Supreme Court's Decision About Printer Cartridges Could Have Big Consequences
RACHEL MARTIN, HOST:
There's a case before the U.S. Supreme Court right now that centers around a lowly office supply product - the printer cartridge. It could have wide-reaching implications though for a whole host of consumer goods from electronics to cars to medicines. Noel King from our Planet Money podcast has the story.
NOEL KING, BYLINE: A Lexmark laser printer costs somewhere in the neighborhood of $400. A Lexmark refill toner cartridge costs about $130. It's not cheap. So there are businesses that have sprung up that take empty Lexmark printer cartridges, refill them and then resell them for a lot cheaper. Eric Smith owns one of those businesses - Impression Products. It's a small company in West Virginia. Every year, he says, they refill and sell tens of thousands of Lexmark printer cartridges.
ERIC SMITH: I buy the empty toner cartridges by the truckload every day.
KING: A couple years back, Eric started getting cease and desist notices from Lexmark - stop reselling our cartridges.
SMITH: I just kind of ignored the letters. I kind of thought they were bluffing.
KING: They were not bluffing. Lexmark printer cartridges come with a license. It's written right on the side of the box. It says basically this cartridge is patented by Lexmark, you can't reuse or resell it. So Lexmark took Eric Smith to court. Eric's lawyer is arguing once a consumer has bought a product, the company that sold it - in this case Lexmark - can't tell the buyer what to do with it. There's a legal term for this - patent exhaustion. Here's Eric's lawyer, Andrew Pincus.
ANDREW PINCUS: Patent exhaustion is - it's the principle that once the good is sold, the patent rights are exhausted, and the patentee - patent owner - can no longer control that good under the patent law.
KING: Can't tell you what to do with it?
PINCUS: Can't tell you what to do with it.
KING: Can't tell you what not to do with it?
PINCUS: Can't tell you what not to do with it.
KING: But Lexmark argues legally there are some exceptions to patent exhaustion, like if a company writes clearly on the side of the box this product is patented, once you open it, you agree not to resell it. This little case about printer cartridges ended up in front of the Supreme Court because it has much larger implications. All kinds of things we buy every day from computers to cars have parts that are patented.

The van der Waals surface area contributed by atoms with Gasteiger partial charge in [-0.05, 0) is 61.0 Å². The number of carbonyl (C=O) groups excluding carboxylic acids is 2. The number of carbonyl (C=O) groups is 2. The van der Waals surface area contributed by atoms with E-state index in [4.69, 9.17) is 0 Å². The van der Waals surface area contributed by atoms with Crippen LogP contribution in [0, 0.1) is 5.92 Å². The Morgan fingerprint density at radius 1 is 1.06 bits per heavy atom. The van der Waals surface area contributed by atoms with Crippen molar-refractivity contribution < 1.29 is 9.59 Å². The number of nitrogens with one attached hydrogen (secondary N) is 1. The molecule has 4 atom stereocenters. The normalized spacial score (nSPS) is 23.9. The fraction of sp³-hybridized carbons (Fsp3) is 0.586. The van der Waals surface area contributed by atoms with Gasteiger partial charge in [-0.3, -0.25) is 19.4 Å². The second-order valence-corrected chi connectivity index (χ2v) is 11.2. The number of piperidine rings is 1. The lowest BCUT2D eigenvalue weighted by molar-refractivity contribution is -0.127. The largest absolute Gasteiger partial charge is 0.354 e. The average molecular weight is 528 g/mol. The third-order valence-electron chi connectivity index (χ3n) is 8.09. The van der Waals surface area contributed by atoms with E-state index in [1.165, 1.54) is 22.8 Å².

If the Supreme Court rules for Lexmark, it could upend what it means to own something that you've bought. A bunch of big companies including Costco and LG Electronics have filed amicus briefs on behalf of the company down in West Virginia. It might seem like a tale of a little company versus a big corporation, but some economists and law professors say not quite because Lexmark actually offers two options for those toner cartridges.
There's the version with the license on the box that says you cannot reuse this. And there's another version. It's more expensive, but there's no fine print. You can do whatever you want with that cartridge. The worry is if Lexmark loses the case, it'll just stop making the less expensive version with the license. Michael Risch is a law professor at Villanova Law School who signed an amicus brief in support of Lexmark.
MICHAEL RISCH: People think that Impression wins this and Lexmark is going to continue to sell cartridges at the cheaper rate with the agreement, they're fooling themselves.
KING: Risch says if Lexmark loses, it might not make financial sense for the company to keep offering two versions of the toner cartridge - the more expensive and the less expensive. Either way, if Lexmark makes less on cartridges, there is one likely outcome - more expensive printers. A decision on the case is expected in June. Noel King, NPR News.
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